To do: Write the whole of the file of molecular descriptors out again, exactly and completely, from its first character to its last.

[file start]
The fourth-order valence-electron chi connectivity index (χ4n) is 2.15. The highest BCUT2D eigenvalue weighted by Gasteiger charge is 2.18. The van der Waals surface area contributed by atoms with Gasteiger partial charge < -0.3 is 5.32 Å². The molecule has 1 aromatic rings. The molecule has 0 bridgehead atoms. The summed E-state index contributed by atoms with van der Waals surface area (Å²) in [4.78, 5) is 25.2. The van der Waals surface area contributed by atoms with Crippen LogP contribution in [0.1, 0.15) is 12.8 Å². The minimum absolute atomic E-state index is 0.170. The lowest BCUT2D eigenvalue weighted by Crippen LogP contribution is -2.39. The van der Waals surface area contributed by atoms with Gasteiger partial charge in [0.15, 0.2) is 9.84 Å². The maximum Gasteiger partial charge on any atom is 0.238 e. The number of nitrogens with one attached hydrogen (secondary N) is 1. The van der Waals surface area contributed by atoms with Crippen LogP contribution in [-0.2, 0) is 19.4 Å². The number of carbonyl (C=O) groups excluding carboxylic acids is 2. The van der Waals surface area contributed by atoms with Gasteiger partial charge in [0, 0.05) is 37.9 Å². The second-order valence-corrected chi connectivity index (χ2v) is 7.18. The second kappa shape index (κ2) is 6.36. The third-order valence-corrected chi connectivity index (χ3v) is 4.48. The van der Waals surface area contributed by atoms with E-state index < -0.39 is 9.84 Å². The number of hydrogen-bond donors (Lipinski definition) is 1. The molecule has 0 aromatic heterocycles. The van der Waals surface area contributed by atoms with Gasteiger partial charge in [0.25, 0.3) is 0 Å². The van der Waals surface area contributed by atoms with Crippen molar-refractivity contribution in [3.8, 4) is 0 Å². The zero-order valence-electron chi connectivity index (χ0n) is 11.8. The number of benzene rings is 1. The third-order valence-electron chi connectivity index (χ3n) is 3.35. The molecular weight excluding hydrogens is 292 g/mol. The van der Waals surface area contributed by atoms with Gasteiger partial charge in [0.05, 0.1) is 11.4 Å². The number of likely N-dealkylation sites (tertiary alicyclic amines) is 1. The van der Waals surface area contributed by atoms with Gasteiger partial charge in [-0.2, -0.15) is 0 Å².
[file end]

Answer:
The fourth-order valence-electron chi connectivity index (χ4n) is 2.15. The highest BCUT2D eigenvalue weighted by Gasteiger charge is 2.18. The van der Waals surface area contributed by atoms with Gasteiger partial charge < -0.3 is 5.32 Å². The molecule has 1 aromatic rings. The molecule has 0 bridgehead atoms. The summed E-state index contributed by atoms with van der Waals surface area (Å²) in [4.78, 5) is 25.2. The van der Waals surface area contributed by atoms with Crippen LogP contribution in [0.1, 0.15) is 12.8 Å². The minimum absolute atomic E-state index is 0.170. The lowest BCUT2D eigenvalue weighted by Crippen LogP contribution is -2.39. The van der Waals surface area contributed by atoms with Gasteiger partial charge in [0.15, 0.2) is 9.84 Å². The maximum Gasteiger partial charge on any atom is 0.238 e. The number of nitrogens with one attached hydrogen (secondary N) is 1. The van der Waals surface area contributed by atoms with Crippen LogP contribution in [-0.2, 0) is 19.4 Å². The number of carbonyl (C=O) groups excluding carboxylic acids is 2. The van der Waals surface area contributed by atoms with Gasteiger partial charge in [0, 0.05) is 37.9 Å². The second-order valence-corrected chi connectivity index (χ2v) is 7.18. The second kappa shape index (κ2) is 6.36. The third-order valence-corrected chi connectivity index (χ3v) is 4.48. The van der Waals surface area contributed by atoms with E-state index < -0.39 is 9.84 Å². The number of hydrogen-bond donors (Lipinski definition) is 1. The molecule has 0 aromatic heterocycles. The van der Waals surface area contributed by atoms with Gasteiger partial charge in [0.25, 0.3) is 0 Å². The van der Waals surface area contributed by atoms with Crippen molar-refractivity contribution in [3.8, 4) is 0 Å². The zero-order valence-electron chi connectivity index (χ0n) is 11.8. The number of benzene rings is 1. The third-order valence-electron chi connectivity index (χ3n) is 3.35. The molecular weight excluding hydrogens is 292 g/mol. The van der Waals surface area contributed by atoms with Gasteiger partial charge in [0.05, 0.1) is 11.4 Å². The number of likely N-dealkylation sites (tertiary alicyclic amines) is 1. The van der Waals surface area contributed by atoms with Gasteiger partial charge in [-0.2, -0.15) is 0 Å².